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New Ohio laws are expected to help small businesses

A recent survey showed 61 percent of the state’s restaurants believe they will be forced to close within nine months if they continue to operate at their current capacity restrictions.
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COLUMBUS — To-go cocktails are permanently legal in Ohio and local governments cannot tax plastic bags for at least a year after Gov. Mike DeWine signed four bills into law.

Bars and restaurants can also use more outside space on public and private property, with local government approval, and include three drinks per meal on delivery orders.

“The Business Expansion and Safety Act works to give businesses the flexibility to expand their operation with the hope of leading to maximized revenue generation and making up for lost profits after the state shutdown,” state Rep. Jeff LaRue, R-Violet Township, one of the bills’ co-sponsors, said. “This is truly pro-business legislation that benefits both the sellers and consumers.”

The bill received strong support from the Ohio Restaurant Association, Ohio Licensed Beverage Association, the Greater Ohio Policy Center and the Buckeye Institute.

A recent survey conducted by the Ohio Restaurant Association showed 61 percent of the state’s restaurants believe they will be forced to close within nine months if they continue to operate at their current capacity restrictions.

The same survey showed more than three-quarters of restaurants expect to lose money this year.

“I am grateful to the governor for signing this critical legislation into law,” state Rep. D.J. Swearingen, R-Huron, another co-sponsor, said. “This bill is going to help our main street businesses, restaurant industry and all of the waiters, waitresses, bartenders and Ohioans that rely on that industry to pay their bills.”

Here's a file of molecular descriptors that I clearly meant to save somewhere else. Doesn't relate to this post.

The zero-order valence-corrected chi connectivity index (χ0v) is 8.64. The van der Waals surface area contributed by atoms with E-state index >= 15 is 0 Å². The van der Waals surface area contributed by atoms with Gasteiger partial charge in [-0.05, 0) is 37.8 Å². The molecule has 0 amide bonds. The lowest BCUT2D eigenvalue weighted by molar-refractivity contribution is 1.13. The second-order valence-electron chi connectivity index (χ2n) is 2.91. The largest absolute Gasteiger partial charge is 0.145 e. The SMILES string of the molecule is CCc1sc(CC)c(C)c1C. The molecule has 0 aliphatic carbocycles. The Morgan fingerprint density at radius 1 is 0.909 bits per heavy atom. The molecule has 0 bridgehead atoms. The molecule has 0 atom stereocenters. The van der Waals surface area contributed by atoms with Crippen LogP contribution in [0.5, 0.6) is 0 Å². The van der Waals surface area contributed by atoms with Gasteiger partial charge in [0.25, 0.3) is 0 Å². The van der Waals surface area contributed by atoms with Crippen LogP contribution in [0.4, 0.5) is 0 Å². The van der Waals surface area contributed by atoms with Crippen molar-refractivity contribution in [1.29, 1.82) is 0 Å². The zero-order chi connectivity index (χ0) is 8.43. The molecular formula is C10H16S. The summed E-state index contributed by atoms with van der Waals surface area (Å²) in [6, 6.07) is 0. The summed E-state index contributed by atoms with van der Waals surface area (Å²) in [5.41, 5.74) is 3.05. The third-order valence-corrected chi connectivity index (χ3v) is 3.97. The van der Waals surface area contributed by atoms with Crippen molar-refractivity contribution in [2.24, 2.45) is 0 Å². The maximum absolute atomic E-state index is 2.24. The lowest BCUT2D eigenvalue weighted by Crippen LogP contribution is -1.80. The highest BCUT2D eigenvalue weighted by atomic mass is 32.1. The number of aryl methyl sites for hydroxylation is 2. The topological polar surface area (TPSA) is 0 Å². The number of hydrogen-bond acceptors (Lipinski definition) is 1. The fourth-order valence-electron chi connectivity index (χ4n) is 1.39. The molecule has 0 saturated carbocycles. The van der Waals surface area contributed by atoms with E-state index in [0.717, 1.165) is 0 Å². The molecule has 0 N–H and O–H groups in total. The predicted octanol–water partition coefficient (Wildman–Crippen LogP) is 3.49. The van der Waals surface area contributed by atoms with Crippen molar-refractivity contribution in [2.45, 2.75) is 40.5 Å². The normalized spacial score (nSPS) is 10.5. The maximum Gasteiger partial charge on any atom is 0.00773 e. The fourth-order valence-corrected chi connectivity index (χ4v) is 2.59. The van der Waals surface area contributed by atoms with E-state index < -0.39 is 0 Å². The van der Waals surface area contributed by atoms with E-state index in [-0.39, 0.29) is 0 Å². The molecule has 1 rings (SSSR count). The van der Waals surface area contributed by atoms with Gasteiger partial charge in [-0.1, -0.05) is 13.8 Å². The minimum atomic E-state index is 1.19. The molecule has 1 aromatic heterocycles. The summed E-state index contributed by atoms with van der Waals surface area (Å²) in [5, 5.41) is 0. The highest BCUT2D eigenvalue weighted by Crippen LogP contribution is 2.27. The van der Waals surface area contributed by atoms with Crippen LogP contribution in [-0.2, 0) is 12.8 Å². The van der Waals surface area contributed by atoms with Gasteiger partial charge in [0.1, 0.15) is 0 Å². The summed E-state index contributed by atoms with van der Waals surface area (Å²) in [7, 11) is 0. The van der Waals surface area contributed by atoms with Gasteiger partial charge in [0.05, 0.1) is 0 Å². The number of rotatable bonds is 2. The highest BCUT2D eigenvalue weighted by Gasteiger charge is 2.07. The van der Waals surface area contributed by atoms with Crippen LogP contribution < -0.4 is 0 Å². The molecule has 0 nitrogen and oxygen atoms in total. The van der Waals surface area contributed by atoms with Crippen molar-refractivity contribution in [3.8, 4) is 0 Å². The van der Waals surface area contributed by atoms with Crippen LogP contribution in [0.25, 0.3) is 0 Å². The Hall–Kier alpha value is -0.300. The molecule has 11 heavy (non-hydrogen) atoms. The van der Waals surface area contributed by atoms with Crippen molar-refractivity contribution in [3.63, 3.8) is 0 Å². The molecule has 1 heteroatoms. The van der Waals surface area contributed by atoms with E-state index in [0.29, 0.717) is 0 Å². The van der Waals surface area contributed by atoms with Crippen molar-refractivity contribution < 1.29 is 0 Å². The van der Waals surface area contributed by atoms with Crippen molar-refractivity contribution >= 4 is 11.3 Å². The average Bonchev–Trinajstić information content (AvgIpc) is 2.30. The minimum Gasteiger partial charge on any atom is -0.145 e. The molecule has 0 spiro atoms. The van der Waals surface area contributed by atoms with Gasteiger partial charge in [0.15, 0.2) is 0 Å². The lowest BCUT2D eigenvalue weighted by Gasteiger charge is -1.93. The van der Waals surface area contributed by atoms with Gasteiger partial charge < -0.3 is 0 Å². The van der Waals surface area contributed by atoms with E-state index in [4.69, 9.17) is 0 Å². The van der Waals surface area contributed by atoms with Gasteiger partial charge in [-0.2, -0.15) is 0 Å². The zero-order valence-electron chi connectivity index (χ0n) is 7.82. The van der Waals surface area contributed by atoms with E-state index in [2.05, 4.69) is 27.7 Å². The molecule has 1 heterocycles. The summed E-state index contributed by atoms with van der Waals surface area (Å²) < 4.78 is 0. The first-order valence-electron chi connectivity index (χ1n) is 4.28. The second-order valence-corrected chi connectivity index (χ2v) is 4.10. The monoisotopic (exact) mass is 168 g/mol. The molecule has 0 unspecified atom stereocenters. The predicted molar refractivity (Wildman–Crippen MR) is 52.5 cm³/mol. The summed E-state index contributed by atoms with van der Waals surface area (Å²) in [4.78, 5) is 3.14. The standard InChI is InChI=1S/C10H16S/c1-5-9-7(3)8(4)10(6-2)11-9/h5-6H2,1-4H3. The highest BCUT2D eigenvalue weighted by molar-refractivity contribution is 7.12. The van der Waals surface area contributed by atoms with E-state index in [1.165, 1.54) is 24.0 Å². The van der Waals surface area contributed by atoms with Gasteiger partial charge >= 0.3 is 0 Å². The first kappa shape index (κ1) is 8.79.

The law contained an emergency clause and becomes effective immediately.

Also, for at least 12 months, local governments cannot levy a tax or impose a fee on the sale, use or consumption of plastic bags.

The bill, sponsored by State Rep. George Lang, R-West Chester, sponsored the bill in an effort to help businesses trying to recover from the pandemic.

“Ohio businesses need stability as our economy continues to recover from the COVID-19 pandemic,” Lang said. “I’m proud to have sponsored this legislation that will protect our state’s small businesses and families from unnecessary taxes and fees.

“Many businesses have utilized single-use containers in order to help stop the spread of COVID-19, and this bill will ensure these health and safety measures can continue.”

Those were two of four bills signed into law earlier this week. Another designates Feb. 13 as Aortic Aneurysm Awareness Day, and the fourth allows the sale of alcoholic ice cream.

— Story courtesy of The Center Square.




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